Here, as promised, are some random thoughts prompted by Nassim Nicholas Taleb's book, Fooled by Randomness. Said thoughts come in no particular order, but they relate, loosely speaking, to books and publishing.
A reviewer of Taleb's book points out that 'we view the world through the lens of survivorship bias -- we tend to consider only the few winners and not the many losers in a particular endeavour.' Well quite. And in few areas is this more the case than in relation to writing books in general, and fiction in particular.
Suppose you are a young man with a passion for cars. You want to make a career in the motor trade. Two options: you can either become a greasy-handed mechanic, or a suit-and-tie salesman. Either way, unless you are a complete idiot, you have an excellent chance of getting a job of some sort. Turn up on time, work reasonably hard, keep your eyes and ears open, and you will make some progress. You will at least earn a living.
Is this true of a young person with a passion for writing books? Hell no. First, you have to write a book, which is likely to take you a year of your spare time. Then you have to try to interest an agent or a publisher. Any idea of the odds against that? Enormous, is the answer.
But let's suppose that you succeed in getting published. What is the most likely outcome? It is that you will be allowed to publish a couple of books, that no one will take much notice, and that your publisher will then dump you, and you will have nowhere else to go. End of 'career'.
Does any wannabe writer ever understand these simple facts? Well, maybe, and if they do then you and I will never hear about them, because they will go off and do something sensible, like breeding budgerigars or making quilts. But even I -- and goodness knows I am not a high-profile person -- even I am regularly approached by ambitious writers who seem to think that I can make them rich and famous.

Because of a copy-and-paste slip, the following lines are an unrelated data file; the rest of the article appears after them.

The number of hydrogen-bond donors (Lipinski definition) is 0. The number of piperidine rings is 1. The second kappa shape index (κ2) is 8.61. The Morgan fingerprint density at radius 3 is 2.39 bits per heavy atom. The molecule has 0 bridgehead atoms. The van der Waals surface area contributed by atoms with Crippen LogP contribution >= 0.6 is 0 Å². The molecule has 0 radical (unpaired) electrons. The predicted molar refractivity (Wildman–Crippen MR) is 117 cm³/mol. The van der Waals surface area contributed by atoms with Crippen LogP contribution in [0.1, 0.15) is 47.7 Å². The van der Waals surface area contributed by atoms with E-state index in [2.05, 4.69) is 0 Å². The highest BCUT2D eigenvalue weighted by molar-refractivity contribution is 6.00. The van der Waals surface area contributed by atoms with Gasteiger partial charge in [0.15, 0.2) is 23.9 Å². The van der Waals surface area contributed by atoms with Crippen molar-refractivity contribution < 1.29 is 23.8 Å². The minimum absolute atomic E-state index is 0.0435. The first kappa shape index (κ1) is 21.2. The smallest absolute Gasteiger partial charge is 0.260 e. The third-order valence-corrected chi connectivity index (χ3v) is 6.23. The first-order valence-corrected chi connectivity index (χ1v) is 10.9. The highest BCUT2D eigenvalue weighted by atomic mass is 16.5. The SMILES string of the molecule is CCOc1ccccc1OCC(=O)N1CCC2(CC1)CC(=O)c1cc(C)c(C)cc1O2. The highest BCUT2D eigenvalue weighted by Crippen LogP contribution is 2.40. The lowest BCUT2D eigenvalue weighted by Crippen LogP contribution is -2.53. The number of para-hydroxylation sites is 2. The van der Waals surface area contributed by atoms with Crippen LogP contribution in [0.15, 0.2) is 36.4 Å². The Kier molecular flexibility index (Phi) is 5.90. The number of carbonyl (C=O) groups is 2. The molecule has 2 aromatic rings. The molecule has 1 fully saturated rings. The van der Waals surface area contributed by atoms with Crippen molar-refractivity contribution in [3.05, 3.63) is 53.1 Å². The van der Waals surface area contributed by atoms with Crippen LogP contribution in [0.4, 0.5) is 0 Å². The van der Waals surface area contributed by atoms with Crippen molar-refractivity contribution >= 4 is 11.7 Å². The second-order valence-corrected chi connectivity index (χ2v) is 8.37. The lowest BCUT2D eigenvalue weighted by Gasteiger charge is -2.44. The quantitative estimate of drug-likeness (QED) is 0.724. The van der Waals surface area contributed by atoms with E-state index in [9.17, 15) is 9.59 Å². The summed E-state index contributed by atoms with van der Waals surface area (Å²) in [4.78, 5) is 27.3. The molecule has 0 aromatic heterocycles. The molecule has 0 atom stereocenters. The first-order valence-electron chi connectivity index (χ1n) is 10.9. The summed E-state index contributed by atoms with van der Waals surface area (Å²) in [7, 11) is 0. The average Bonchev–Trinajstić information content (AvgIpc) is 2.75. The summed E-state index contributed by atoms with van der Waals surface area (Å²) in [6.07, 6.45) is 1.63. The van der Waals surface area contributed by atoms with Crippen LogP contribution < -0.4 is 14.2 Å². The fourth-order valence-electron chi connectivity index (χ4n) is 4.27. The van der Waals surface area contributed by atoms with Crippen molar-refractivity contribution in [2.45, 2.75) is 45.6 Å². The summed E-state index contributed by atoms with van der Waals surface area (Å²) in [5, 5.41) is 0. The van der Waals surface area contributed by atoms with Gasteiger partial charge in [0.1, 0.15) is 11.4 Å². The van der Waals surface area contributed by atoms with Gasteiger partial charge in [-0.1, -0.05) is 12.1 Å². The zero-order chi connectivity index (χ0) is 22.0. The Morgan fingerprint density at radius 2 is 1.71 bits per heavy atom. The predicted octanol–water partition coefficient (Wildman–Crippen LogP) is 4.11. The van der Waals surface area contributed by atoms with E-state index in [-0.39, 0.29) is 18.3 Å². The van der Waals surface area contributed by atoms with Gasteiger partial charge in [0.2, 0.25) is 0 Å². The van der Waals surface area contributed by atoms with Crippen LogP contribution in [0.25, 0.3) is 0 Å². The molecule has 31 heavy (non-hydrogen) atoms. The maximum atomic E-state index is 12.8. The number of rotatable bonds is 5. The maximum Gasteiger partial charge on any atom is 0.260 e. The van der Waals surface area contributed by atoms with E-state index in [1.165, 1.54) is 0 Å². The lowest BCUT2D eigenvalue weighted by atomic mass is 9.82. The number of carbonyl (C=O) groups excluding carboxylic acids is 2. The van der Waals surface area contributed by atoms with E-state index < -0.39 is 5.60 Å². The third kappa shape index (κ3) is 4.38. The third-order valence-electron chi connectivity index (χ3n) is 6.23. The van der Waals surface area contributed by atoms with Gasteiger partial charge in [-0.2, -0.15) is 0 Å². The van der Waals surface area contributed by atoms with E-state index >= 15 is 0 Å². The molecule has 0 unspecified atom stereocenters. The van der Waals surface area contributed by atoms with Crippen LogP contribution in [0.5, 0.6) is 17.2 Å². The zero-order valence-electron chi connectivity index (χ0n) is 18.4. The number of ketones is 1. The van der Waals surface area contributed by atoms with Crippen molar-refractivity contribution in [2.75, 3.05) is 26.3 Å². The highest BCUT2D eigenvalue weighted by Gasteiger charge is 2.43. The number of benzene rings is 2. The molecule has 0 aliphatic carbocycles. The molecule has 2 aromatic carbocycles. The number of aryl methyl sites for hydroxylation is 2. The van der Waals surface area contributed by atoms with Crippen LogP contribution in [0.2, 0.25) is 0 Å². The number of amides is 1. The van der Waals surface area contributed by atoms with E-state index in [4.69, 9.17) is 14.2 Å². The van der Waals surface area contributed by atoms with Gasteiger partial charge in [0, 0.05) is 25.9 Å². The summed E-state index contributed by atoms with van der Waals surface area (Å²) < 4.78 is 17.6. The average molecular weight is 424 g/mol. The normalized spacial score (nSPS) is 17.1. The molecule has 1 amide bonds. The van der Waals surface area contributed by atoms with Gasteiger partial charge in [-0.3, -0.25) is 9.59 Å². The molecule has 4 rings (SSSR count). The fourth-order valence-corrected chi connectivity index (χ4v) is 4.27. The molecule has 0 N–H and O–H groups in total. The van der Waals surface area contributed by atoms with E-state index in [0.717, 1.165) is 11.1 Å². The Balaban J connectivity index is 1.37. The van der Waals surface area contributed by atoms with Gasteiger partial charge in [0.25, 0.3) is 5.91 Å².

These people tend to have a number of crystal-clear characteristics. First, they are rabidly ambitious. Second, they are convinced that they have more talent 'than quite a few of the people being published today', and they say so. And third, they exhibit no awareness whatever of the statistics relating to would-be writers, published books, and the proportion of published books which actually make any money or achieve any degree of recognition for their authors.
It is not a sin or a crime to be young, inexperienced, ignorant, and hopeful. But this combination, in relation to writing, does make you peculiarly vulnerable. And I get nervous on behalf of divine innocents when I see their vulnerability. It will end in tears, I say to myself. And it frequently does.
Which follows on somewhat from one. Publish, say, a hundred novels a year, written to a decent professional standard, and the simple laws of probability dictate that some of them are going to do better than others, either in terms of critical assessment or sales, or both. Publish a hundred novels a year for five years, and it is quite likely that one of them will get some word-of-mouth recommendation which builds the thing into a reasonable seller if not a smash hit.
Will you, as the publisher, ascribe this phenomenon (as it should properly be ascribed) to sheer luck -- the working of the law of averages? No, of course not. You will ascribe it to your own brilliance as a publisher. ('I always knew that book would be a hit, Daphne,' says Nigel, the Managing Director of that well-known firm Clapham & Irons. Which is why Nigel paid the author a £500 advance, and limited its publicity to a page in his catalogue.)